Biomedical semantic indexing using dense word vectors in BioASQ

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Journal
1
1
2015
Kosmopoulos
A. Kosmopoulos, I. Androutsopoulos & G. Paliouras
Methods: We examine the use of dense word vectors, also known as word embeddings, as an efficient method of dimensionality reduction that makes hierarchical text classiffication algorithms more scalable in biomedical semantic indexing, without being less effective than the usual bag-of-words representation. We consider several approaches for the transition from dense word vectors to dense vectors that represent entire texts, proposing the approach that we believe fits better this domain. We experiment with at and hierarchically expanded K-nearest neighbor classifiers that employ dense vector representations of article abstracts, examining the effect of various parameters. We also present a high precision system that can be combined with the Medical Text Indexer (MTI) system of the US National Library of Medicine (NLM) to improve its performance. Results: Our experiments were performed on biomedical semantic indexing datasets of the BioASQ challenge. We show that dense word vectors can lead to very large dimensionality reduction (from millions of features to just 200), compared to the usual bag-of-words representation, reducing significantly the training and classification times of the classifiers, without degrading their effectiveness. We also present experiments on the combination of our high precision system with MTI, showing improvements in overall performance. Conclusions: Dense word vectors (word embeddings) can lead to very large dimensionality reduction, making hierarchical text classification algorithms more scalable in biomedical semantic indexing, without degrading their effectiveness. K-nearest neighbor classifiers with dense vector representations of abstracts can help improve the performance of NLM's MTI semantic indexing system.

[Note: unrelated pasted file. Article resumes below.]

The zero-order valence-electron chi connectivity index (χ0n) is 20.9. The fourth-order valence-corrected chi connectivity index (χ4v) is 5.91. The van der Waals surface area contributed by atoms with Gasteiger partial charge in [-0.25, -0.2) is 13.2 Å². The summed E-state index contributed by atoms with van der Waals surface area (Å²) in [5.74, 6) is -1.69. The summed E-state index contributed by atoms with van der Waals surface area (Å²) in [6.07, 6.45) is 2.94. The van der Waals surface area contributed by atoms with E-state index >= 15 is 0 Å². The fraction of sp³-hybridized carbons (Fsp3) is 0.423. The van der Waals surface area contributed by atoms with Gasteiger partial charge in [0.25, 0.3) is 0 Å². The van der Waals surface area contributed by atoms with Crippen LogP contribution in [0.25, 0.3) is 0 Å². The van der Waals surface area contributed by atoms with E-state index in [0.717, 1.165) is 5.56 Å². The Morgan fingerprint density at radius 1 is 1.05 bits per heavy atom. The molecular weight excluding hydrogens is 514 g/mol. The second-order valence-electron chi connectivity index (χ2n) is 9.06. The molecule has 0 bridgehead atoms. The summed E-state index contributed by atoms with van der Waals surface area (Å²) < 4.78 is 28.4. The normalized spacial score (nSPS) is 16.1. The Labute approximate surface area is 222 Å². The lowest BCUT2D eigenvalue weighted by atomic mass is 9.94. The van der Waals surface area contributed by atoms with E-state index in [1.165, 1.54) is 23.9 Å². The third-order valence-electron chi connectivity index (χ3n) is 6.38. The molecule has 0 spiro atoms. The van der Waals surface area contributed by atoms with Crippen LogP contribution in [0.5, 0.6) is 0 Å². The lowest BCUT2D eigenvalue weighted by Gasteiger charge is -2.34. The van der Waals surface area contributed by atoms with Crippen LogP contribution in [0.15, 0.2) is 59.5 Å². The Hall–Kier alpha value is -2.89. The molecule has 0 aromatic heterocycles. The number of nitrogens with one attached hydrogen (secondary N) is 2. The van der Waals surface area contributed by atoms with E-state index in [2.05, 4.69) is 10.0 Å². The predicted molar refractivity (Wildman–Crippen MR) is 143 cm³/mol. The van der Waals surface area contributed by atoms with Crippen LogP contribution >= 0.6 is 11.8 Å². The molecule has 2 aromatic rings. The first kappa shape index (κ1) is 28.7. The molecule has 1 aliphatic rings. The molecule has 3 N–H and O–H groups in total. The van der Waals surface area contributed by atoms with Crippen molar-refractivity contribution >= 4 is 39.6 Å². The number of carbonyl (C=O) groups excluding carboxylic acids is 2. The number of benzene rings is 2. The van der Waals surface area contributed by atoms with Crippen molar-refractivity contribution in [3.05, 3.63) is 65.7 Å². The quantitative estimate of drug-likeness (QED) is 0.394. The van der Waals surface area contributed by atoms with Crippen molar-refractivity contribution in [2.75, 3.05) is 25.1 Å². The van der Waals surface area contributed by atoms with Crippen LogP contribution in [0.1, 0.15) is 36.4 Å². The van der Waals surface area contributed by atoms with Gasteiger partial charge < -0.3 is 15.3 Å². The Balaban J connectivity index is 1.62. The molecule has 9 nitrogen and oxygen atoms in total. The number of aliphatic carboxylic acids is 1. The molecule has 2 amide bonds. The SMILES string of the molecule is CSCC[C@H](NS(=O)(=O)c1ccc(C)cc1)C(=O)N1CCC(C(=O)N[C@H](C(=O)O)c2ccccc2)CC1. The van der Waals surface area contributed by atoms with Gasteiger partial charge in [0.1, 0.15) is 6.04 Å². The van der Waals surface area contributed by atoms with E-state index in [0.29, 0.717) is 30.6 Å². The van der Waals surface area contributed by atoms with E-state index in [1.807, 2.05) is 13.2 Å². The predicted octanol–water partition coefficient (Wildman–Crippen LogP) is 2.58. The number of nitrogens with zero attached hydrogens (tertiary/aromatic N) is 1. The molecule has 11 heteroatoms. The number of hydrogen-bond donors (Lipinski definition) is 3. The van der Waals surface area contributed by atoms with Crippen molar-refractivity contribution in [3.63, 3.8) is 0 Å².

Software and Knowledge Engineering Laboratory (SKEL)
Publication Name: 
Journal Of Bio-Medical Semantics, Supplement On Bio-Medical Information Retrieval

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